Rand Paul on testy exchanges with Fauci: He seemed to agree with me, 'kids need to go to school'
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After a testy exchange Tuesday with National Institute of Allergy and Infectious Diseases Director Dr. Anthony Fauci during a Senate hearing on the coronavirus, Sen. Rand Paul, R-Ky., said he believes the top infectious disease expert agreed with him that America's children need to return to school as soon as possible.

In an interview on "Your World with Neil Cavuto" later Tuesday afternoon, Paul pointed out that "[by] the end [Fauci seemed] to be agreeing" with his position. The hearing took place at the Senate's Health, Education, Labor and Pensions Committee.

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"But, my point is this: the scientific evidence is overwhelming that kids rarely get the disease, kids rarely die from the disease, and actually –­ even more [extraordinarily] –­ they rarely transmit the disease," Paul remarked.

In a recent interview with NPR, Johns Hopkins Dr. Joshua Sharfstein explained that “there is converging evidence that the COVID-19 virus doesn’t transmit among children like the flu, that it’s a lower risk.”

"I think it's a failure that we haven't prioritized opening schools," said Sharfstein.

Data from Johns Hopkins reports that there have been over 2.6 million confirmed cases and almost 128,000 deaths in the country to date.

However, despite a potential backslide amid reopening rollouts and a strong warning from Fauci, Paul told Cavuto he believes "we should be happy for children" and optimistic about the future.

"But, we need to send them to school. And, frankly, many of the schools in Europe are going back without masks, many of them are going out with modified...social distancing, and kids are not causing a spike," he argued, noting that he had presented charts of eight countries that exhibited "no spike" when they reopened their schools — including Austria, Belgium, Denmark, France, Germany, and the Netherlands.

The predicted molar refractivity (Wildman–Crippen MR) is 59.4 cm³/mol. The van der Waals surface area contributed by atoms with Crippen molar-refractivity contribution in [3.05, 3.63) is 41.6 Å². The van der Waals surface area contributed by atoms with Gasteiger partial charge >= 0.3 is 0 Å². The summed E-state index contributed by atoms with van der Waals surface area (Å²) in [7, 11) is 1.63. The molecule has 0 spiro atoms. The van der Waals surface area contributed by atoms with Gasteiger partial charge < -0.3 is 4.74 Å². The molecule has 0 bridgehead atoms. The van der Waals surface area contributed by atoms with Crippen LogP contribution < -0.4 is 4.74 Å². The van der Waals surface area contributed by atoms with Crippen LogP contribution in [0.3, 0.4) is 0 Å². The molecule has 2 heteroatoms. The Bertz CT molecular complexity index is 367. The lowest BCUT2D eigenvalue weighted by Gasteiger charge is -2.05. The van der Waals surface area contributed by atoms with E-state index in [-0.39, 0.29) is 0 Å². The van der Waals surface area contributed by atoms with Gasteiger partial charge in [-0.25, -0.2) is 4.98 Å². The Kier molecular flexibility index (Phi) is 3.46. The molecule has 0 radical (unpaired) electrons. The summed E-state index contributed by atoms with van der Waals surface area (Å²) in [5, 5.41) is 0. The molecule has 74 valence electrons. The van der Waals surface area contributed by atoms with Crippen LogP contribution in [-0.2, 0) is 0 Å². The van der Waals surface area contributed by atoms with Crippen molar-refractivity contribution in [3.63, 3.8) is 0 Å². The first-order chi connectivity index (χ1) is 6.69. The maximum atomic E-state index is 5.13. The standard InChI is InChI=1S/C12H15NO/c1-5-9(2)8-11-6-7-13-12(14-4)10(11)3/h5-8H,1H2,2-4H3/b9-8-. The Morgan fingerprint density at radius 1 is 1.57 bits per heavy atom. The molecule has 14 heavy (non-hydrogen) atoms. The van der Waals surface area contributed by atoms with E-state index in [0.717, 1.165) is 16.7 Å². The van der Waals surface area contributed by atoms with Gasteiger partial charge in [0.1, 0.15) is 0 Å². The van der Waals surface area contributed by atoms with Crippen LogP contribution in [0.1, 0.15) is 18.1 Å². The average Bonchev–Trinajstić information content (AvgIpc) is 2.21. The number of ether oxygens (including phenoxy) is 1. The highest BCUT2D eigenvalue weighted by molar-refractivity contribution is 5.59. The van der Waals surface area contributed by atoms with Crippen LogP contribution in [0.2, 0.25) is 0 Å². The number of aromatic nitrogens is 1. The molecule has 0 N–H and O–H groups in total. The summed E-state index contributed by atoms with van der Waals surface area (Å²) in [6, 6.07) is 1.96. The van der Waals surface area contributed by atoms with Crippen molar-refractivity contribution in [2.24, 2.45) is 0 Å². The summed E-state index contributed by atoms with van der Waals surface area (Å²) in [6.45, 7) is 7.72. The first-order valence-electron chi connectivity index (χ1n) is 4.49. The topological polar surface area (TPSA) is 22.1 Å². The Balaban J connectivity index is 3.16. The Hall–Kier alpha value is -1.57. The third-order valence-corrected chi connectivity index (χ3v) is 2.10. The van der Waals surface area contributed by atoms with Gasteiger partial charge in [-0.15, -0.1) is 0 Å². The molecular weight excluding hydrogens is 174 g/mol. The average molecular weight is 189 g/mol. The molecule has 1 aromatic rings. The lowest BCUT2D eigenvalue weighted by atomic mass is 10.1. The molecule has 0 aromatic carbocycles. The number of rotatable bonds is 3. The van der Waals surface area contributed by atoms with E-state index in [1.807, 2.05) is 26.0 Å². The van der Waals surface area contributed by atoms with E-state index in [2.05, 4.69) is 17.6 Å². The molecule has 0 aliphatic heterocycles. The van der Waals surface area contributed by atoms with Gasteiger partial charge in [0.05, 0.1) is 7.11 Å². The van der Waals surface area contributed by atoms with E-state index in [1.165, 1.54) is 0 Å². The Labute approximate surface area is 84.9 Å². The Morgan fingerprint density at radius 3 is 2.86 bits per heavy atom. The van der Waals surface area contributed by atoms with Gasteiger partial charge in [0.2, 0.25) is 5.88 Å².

Students wearing face masks and maintaining social distancing at a classroom during the first day of school reopening at a high school in Putrajaya, Malaysia, Wednesday, June 24, 2020. Malaysia began reopening schools Wednesday while entering the Recovery Movement Control Order (RMCO) after three months of coronavirus restrictions. (AP Photo/Vincent Thian)

Students wearing face masks and maintaining social distancing at a classroom during the first day of school reopening at a high school in Putrajaya, Malaysia, Wednesday, June 24, 2020. Malaysia began reopening schools Wednesday while entering the Recovery Movement Control Order (RMCO) after three months of coronavirus restrictions. (AP Photo/Vincent Thian)

In an op-ed in The Hill published the same day, Paul also highlighted that contact tracing studies in China, Iceland, Britain and the Netherlands failed to find a single case of child-to-adult infection.

Next, he cited Brown University data on day cares that had remained open during the pandemic. Out of over 25,000 kids in their study, the Ivy League school found that 0.16 percent of children in these day cares had confirmed cases, and barely more than 1 percent of the staff — out of a group of more than 9,000.

In addition, the YMCA has also offered day-care service throughout the pandemic and found that, out of 40,000 children at 1,100 sites, there were no reports of coronavirus outbreaks or clusters.

While Paul recognized that there "definitely are increased cases" –­ including a notable uptick in the south and western U.S. –­ he pointed out that the effect of those spikes is yet to be revealed.

"If you just have cases and the average age is 37 and there's virtually no or no mortality, you could make the argument that we are increasing our herd immunity for the country," he told Cavuto. "And so, I guess I'm not as alarmed as some."

"I'm not saying it's nothing. I'm saying we don't yet know. They say that the death rate lags. That's true," Paul added.

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But according to Paul, scaring American teachers and parents so much that they're going to refuse to go back to school contradicts the "scientific evidence" that "kids rarely transmit this to adults."

"Kids don't catch it very often. Kids don't get sick. And so, all the worry about grandma: kids need to go to school. Don't send the kids to the nursing home," he concluded. "I mean, we have to do what we can to protect those [who are in a] nursing home, but [it doesn't] mean we shouldn't send the kids back to school."